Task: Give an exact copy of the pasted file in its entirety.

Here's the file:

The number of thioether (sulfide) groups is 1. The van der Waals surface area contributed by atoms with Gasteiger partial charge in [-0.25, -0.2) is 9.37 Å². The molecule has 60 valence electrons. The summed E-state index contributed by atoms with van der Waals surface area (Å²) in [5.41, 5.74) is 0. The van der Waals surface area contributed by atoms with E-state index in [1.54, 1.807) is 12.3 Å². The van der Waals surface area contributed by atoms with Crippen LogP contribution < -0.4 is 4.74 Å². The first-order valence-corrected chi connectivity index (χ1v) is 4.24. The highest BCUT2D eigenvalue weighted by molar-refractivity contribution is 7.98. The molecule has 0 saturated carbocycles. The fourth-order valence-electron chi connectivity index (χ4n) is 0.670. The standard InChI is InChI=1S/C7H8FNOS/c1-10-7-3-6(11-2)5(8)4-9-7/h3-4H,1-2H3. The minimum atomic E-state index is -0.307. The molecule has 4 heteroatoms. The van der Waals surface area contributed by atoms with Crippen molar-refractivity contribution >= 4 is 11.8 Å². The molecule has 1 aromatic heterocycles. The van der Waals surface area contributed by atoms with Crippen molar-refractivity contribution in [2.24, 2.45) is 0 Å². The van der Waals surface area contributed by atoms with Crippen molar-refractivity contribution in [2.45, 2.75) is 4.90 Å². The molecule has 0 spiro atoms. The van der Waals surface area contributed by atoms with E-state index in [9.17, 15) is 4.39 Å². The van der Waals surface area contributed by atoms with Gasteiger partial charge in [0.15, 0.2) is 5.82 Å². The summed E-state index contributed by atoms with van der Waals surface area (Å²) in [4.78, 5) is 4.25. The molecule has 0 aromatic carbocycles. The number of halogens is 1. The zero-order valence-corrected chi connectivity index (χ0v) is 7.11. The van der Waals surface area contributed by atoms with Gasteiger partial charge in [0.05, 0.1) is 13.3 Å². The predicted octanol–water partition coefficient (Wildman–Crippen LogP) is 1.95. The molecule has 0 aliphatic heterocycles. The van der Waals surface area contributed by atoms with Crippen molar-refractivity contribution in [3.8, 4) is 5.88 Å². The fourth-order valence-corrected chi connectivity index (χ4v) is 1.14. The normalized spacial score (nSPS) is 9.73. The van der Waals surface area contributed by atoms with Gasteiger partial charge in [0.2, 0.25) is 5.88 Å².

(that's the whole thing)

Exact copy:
The number of thioether (sulfide) groups is 1. The van der Waals surface area contributed by atoms with Gasteiger partial charge in [-0.25, -0.2) is 9.37 Å². The molecule has 60 valence electrons. The summed E-state index contributed by atoms with van der Waals surface area (Å²) in [5.41, 5.74) is 0. The van der Waals surface area contributed by atoms with E-state index in [1.54, 1.807) is 12.3 Å². The van der Waals surface area contributed by atoms with Crippen LogP contribution < -0.4 is 4.74 Å². The first-order valence-corrected chi connectivity index (χ1v) is 4.24. The highest BCUT2D eigenvalue weighted by molar-refractivity contribution is 7.98. The molecule has 0 saturated carbocycles. The fourth-order valence-electron chi connectivity index (χ4n) is 0.670. The standard InChI is InChI=1S/C7H8FNOS/c1-10-7-3-6(11-2)5(8)4-9-7/h3-4H,1-2H3. The minimum atomic E-state index is -0.307. The molecule has 4 heteroatoms. The van der Waals surface area contributed by atoms with Crippen molar-refractivity contribution >= 4 is 11.8 Å². The molecule has 1 aromatic heterocycles. The van der Waals surface area contributed by atoms with Crippen molar-refractivity contribution in [2.24, 2.45) is 0 Å². The van der Waals surface area contributed by atoms with Crippen molar-refractivity contribution in [2.45, 2.75) is 4.90 Å². The molecule has 0 spiro atoms. The van der Waals surface area contributed by atoms with E-state index in [9.17, 15) is 4.39 Å². The van der Waals surface area contributed by atoms with Gasteiger partial charge in [0.15, 0.2) is 5.82 Å². The summed E-state index contributed by atoms with van der Waals surface area (Å²) in [4.78, 5) is 4.25. The molecule has 0 aromatic carbocycles. The number of halogens is 1. The zero-order valence-corrected chi connectivity index (χ0v) is 7.11. The van der Waals surface area contributed by atoms with Gasteiger partial charge in [0.05, 0.1) is 13.3 Å². The predicted octanol–water partition coefficient (Wildman–Crippen LogP) is 1.95. The molecule has 0 aliphatic heterocycles. The van der Waals surface area contributed by atoms with Crippen molar-refractivity contribution in [3.8, 4) is 5.88 Å². The fourth-order valence-corrected chi connectivity index (χ4v) is 1.14. The normalized spacial score (nSPS) is 9.73. The van der Waals surface area contributed by atoms with Gasteiger partial charge in [0.2, 0.25) is 5.88 Å².